It is now 5 p.m. and Vaclav Havel has just finished speaking. Margaret, however, remains in her seat. She hasn't moved, attentive to the speaker and courteous to all. She looks good, and unhurried and unconcerned, but I can only surmise that deep down she is in a state of great turmoil. She is one of the historic figures of the modern period. Despite our differences on South Africa and sanctions, often acerbic and blunt, I have viewed her with a genuine respect, and hope sincerely she passes the test tomorrow.
Nov. 20:
Mrs. Thatcher arrived at the conference this morning about an hour late. This never happens. She is normally the most punctual of leaders. Clearly on this historic day she has been in telephone conversation with MPs, etc. In any case, we shall know early tonight whether this remarkable woman will continue in office or whether she will be unceremoniously dumped while attending a very important international conference. (If it went that way, she would no doubt enjoy the parallel with Churchill, whom she affectionately refers to as Winston.) In any case, she is sitting across from me, some 20 feet away, carefully listening to the oratory of the president of Yugoslavia. She looks striking in an attractive purple suit, resplendent with a beautiful and expensive charm brooch on her right lapel. During all of her public appearances, she has maintained a jaunty, confident air, very much a leader - under attack, perhaps, but not one whose dignity has been impaired by the process. I am confident that she will win tonight, although Robert Maxwell predicted to me Friday night in Montreal that "your friend is finished." But, should she be dislodged, both the U.K. and the world stage will quickly miss her leadership and panache.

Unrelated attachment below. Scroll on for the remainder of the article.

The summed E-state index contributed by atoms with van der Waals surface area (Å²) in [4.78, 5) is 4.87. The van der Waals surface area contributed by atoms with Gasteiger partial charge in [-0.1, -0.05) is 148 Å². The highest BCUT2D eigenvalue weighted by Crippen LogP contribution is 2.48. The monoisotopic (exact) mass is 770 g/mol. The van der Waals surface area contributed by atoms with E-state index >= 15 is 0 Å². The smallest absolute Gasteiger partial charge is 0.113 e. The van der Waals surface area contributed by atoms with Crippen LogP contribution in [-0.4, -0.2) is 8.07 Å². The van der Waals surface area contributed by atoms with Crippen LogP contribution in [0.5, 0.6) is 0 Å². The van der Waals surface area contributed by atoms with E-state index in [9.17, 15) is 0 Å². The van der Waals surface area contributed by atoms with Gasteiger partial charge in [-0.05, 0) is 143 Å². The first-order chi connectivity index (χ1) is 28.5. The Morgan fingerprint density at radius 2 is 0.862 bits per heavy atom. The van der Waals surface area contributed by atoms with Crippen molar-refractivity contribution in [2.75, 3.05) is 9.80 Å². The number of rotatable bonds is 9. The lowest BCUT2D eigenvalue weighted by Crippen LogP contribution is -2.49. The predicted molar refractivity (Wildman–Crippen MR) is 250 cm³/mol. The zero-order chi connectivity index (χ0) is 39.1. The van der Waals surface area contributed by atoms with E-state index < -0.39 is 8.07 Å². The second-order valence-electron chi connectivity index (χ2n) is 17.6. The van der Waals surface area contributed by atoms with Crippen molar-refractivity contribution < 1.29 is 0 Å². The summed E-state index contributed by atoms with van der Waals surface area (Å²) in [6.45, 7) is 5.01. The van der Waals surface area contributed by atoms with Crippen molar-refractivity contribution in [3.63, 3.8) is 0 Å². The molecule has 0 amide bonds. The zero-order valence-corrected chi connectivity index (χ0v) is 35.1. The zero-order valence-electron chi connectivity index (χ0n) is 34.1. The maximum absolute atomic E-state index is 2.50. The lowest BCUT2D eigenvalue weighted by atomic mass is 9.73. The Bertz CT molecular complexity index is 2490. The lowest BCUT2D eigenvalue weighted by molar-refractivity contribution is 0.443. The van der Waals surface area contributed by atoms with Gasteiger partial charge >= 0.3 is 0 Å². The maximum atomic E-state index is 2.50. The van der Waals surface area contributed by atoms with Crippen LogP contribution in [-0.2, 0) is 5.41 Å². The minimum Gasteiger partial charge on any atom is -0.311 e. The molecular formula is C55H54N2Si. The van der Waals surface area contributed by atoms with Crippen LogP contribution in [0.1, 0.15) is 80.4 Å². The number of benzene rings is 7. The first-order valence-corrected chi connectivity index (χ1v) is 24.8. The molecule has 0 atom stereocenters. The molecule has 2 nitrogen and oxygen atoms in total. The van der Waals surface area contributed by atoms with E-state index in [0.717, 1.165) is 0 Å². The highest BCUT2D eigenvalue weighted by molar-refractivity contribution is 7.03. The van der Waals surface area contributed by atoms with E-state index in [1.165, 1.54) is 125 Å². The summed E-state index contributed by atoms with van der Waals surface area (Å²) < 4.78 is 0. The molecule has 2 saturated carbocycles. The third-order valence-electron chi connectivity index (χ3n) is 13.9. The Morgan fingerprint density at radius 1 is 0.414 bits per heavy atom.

Nov. 21, 1:45 a.m.:
I have just returned from Versailles, where Mitterrand hosted an impressive formal dinner. Mrs. Thatcher turned up, alone, in spite of the very disappointing vote results broadcast a few hours earlier. She looked very sad when Mila and I chatted with her, while waiting to be called into the salon. The best I could think of saying was, "Margaret, for what it's worth, we'd vote for you any time." She squeezed my arm, hugged Mila, and said nothing.